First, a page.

American Elm is dying from Dutch Elm Disease. This may explain the concentrate shortage many practices and antigen suppliers are experiencing. To help, there are many other elm species that are more or less resistant to this fungal disease and still…
Starting an Allergy Practice
The essential tools and pearls for a successful allergy practice by those who have done it!
Adding allergy as an ancillary service can be a very rewarding addition to your practice as an otolaryngologist. This is a small guide to serve as a check list to help guide you with all the necessary components you need to be able to successfully and safely practice allergy.
Deciding Scope of Practice
- The physician should decide what allergy testing, treatment they are going to offer.
- For testing
- Prick testing, Intradermal Testing, Modified Quantitative Testing, RAST testing
- Inhalant allergens, Food Allergens, Venom
- Spirometry and Asthma management
- Patch testing, skin disorders
- SCIT, SLIT, Tablet treatment
- Nebulizer treatments
- Biologic treatment
- Separate Allergy Spaces are necessary for the appropriate testing and treatment of patients.
- In general the clinic will need the following:
- Refrigeration of allergens
- A refrigerator must have space for stock allergens, testing and treatment boards, and all patient vials. The refrigerator can store other medications but not house food or other specimens.
- Allergens should be stored at 4 degrees Celsius in a range of 2-8 degrees Celsius. Temperature alarms and daily temperature logs can unsure potency and sterility of the contents.
- Can be kept anywhere in the clinic but wise to keep near the allergy compounding room.
- Allergy testing room
- Large enough to fit allergy testing staff, patient, and family.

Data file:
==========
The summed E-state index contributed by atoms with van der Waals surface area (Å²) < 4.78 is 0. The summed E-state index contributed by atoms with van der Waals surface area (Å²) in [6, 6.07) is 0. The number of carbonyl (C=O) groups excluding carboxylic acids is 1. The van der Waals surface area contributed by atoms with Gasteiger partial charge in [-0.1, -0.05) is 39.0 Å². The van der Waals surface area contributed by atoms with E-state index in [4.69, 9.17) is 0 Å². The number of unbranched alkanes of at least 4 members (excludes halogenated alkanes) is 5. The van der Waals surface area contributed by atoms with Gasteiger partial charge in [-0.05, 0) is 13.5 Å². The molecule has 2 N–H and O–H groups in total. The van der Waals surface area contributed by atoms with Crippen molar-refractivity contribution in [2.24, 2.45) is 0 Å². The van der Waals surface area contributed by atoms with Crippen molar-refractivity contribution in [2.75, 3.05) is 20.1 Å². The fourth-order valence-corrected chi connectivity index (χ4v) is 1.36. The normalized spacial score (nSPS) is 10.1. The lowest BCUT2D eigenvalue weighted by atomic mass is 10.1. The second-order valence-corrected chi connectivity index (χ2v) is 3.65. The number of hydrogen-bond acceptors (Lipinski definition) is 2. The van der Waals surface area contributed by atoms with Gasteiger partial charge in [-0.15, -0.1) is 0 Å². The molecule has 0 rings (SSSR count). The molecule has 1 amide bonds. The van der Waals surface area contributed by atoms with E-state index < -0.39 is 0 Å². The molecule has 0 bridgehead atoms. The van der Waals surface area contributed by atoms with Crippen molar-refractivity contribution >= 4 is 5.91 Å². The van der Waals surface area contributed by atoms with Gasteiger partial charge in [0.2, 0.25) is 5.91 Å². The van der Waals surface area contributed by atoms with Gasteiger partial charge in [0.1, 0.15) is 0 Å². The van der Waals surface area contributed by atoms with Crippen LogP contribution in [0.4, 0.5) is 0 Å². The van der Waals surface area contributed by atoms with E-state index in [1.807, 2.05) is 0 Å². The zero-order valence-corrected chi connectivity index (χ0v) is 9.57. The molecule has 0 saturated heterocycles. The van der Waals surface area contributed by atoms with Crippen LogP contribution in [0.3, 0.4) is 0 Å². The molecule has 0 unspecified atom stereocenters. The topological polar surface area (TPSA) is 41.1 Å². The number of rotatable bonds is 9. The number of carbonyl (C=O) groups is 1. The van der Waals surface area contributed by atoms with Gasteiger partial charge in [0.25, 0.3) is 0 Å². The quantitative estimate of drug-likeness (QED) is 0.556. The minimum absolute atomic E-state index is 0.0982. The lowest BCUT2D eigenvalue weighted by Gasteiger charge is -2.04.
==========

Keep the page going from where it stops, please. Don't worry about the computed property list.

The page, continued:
- Ideally the patient chair should recline in case of an adverse advent and access to the back for skin testing.
- Room should have access to equipment for vital assessment and the code cart in case of emergency.
- A timer can alert staff that a test is ready to be read.
- Educational material or reading material can help keep patient occupied.
- An allergen compounding area
- USPs sterile compounding committee added the subsection “Allergenic Extracts as (Compounded Sterile Preparations) and sought to define the minimum standards for which allergens should be compounded.
- USP 797 has specified the minimum requirement that a space meet for immunotherapy mixing to be deemed safe.
- Should be closed off from the remainder of the clinic free of distractions
- Be done in 1 of 2 settings
- ISO Class 5 Primary Engineering Control (PEC). ISO Class 5 PEC’s are strictly defined and must be certified every 6 months.
- Dedicated Allergy Extract Compounding Area (AECA). AECA are more commonly used and must meet the following criteria: 1 meter from a sink away from unsealed windows, doors to the outside, kitchen or bathroom, a low traffic area, restricted to authorizied personnel, surfaces cleaned and soft with no crack or crevice, no carpet, no overhangs, well light room, temperature/humidity control, surface cleaned and disinfected after each session, walls and doors disinfected monthly, ceiling cleaned.
- If the above criteria are met, allergy CSPs are not subject to environmental and beyond-use-data storage requirements.
- Waiting area
- After receiving shot, or new vial drop we recommend patients wait in the office for 30 minutes to monitor any adverse events. Your waiting room should accommodate these patients and specify chairs for the allergy patients so they can be easily seen by the front desk staff.
- Refrigeration of allergens
Equipment and Supplies
- Allergen Supplier
There are several Allergen suppliers that can usually set one up with all the initial allergy equipment to get started. They also have resources for training and organizing your practice.
- Allergy Equipment needed:
- Allergens in the region of your practice (inhalant, food, venom)
- Medication allergens for Penicillin testing
- Syringes for mixing and injection
- Prick testing applicators
- Testing Wells for prick testing
- Racks for vials and storage
- Dilutant material, PNS, Glycerin
- Labels for mixing and shot preparation
- Emergency Medications and Equipment.
It is essential to have an emergency tackle box (containing the essential meds, oxygenation equipment, IV equipment) in the event of an anaphylactic reaction. This could also be a more advanced crash cart with everything for a full code if access to paramedics and subsequent hospitals are a further distance. The meds and emergency equipment can be purchased by most medical suppliers.
- Airway and Oxygen
- AED device
- Nasal Cannula
- Oral Endotracheal tubes
- Intubation Laryngoscope
- Tracheostomy Set
- Oxygen Tank
- IV supplies
- IV fluids
- IV catheters and connection tubing
- Syringes with needles
- 1 “ tape
- Latex fee gloves